When the Fed announced the biggest interest rate hike since 1994, the market did not take the news well.
On Thursday, the day after the announcement, the S&P 500 fell 3.2%. Since the start of the year, the benchmark has plunged more than 23%.
But a slowdown in the stock market isn’t the only thing to worry about, as Wells Fargo now sees the US economy slipping into a mild recession in mid-2023.
“In our view, the recession will be more or less equivalent in magnitude and duration to the slowdown of 1990-1991. This recession lasted two quarters with real GDP falling 1.4%,” the bank’s chief economist, Jay Bryson, wrote in a note on Wednesday.
The good news? Wells Fargo recently unveiled a portfolio of recession-proof stocks — here are three to help you play defense.
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Eager to escape the dreary stock market? Unfortunately, “Silver is not a safe investment”, says Ray Dalio, founder of the largest hedge fund in the world. “It’s not a safe place because it will be taxed by inflation.” With the consumer price index hitting a 40-year high of 8.6% in May, you’ll need to be creative to find strong returns.
Colgate Palmolive (CL)
It’s easy to see why Colgate-Palmolive belongs in a recession-proof portfolio.
The company is deeply rooted in its operating markets, including oral care, personal care, pet nutrition and home care.
Notably, its leading brand Colgate has by far the largest share of the global toothpaste market. And thanks to brands like Softsoap and Palmolive, the company is also a dominant player in the liquid soap market.
No one will stop buying soap or toothpaste in difficult times. This simple truth has led to a long and consistent track record of returning money to investors.
The company has increased its payments for 60 consecutive years.
The business continues to grow: in the first quarter, Colgate-Palmolive organic sales increased 4% year-over-year.
Paying quarterly dividends of 47 cents per share, CL stock offers an annual return of 2.5%.
Formerly known as Waste Management, WM is North America’s largest provider of comprehensive environmental waste management solutions. It claims to provide collection, recycling and disposal services to more than 20 million residential, commercial, industrial and municipal customers.
Waste management is not an exciting activity, but it is essential: whether the economy is booming or in recession, people always need someone to come and pick up their trash.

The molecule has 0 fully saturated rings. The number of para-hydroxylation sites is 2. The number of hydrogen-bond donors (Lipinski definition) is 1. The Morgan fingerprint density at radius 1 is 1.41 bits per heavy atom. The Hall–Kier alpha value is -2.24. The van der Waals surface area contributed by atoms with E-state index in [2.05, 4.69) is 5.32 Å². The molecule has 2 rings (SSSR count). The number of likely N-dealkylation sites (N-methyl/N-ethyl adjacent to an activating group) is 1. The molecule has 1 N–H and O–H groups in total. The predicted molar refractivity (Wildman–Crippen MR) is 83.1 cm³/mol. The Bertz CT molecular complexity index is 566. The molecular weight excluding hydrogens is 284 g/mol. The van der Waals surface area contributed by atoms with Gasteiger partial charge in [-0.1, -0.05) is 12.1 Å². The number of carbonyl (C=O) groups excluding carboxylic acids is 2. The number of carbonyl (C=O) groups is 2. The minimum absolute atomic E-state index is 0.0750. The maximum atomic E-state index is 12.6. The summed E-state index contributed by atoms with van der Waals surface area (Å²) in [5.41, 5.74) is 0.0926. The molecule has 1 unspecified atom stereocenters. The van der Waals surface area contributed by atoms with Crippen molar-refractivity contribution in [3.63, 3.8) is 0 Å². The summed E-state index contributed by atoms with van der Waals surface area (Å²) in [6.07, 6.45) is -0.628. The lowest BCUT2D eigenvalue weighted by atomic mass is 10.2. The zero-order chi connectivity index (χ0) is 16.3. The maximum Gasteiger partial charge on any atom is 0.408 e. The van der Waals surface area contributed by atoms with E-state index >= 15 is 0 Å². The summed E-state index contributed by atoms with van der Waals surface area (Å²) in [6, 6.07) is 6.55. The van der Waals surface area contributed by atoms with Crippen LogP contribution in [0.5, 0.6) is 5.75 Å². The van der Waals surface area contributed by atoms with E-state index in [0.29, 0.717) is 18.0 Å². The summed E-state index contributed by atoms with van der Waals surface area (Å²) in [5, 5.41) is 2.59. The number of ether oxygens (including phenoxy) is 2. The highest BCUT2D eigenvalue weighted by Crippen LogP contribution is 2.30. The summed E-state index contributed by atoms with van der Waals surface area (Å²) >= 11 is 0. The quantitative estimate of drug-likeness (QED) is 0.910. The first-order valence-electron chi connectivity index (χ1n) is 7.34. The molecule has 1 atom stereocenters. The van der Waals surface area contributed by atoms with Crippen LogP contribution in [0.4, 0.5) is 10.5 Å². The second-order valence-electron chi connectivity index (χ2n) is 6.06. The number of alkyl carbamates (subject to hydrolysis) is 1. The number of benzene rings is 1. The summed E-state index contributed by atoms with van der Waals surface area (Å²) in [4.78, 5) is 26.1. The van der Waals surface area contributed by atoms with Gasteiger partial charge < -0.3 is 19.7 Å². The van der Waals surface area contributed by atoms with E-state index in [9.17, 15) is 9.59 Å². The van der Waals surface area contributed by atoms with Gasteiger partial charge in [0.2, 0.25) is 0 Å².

The company was founded in 1968 and is still cleaning today.
In the first quarter, WM’s revenue grew 13% year-over-year to $4.66 billion. Adjusted earnings per share were $1.29 for the quarter, up 22% from the same period last year.
WM currently pays quarterly dividends of 65 cents per share, 13% more than it paid a year ago. This makes 2022 the 19th consecutive year the company has increased its payout.
The stock offers an annual return of 1.9%.
Johnson & Johnson (JNJ)
With well-established positions in the consumer healthcare, pharmaceuticals and medical devices markets, healthcare giant Johnson & Johnson has provided consistent returns for investors throughout economic cycles.
Many of the company’s consumer health brands, such as Tylenol, Band-Aid and Listerine, are so ubiquitous that they’re used as shorthand for their entire product category. In total, JNJ offers 29 products each capable of generating over $1 billion in annual sales.
Not only does Johnson & Johnson post recurring annual profits, but it also steadily increases them: over the past 20 years, Johnson & Johnson’s adjusted profits have grown at an average annual rate of 8%.
The stock has been trending up for decades. And it demonstrates its resilience again in 2022: as the broad market entered bearish territory, JNJ is down just 1.2% year-to-date.
JNJ also announced its 60th consecutive annual dividend increase in April and is now yielding 2.7%.
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This article provides information only and should not be construed as advice. It is provided without warranty of any kind.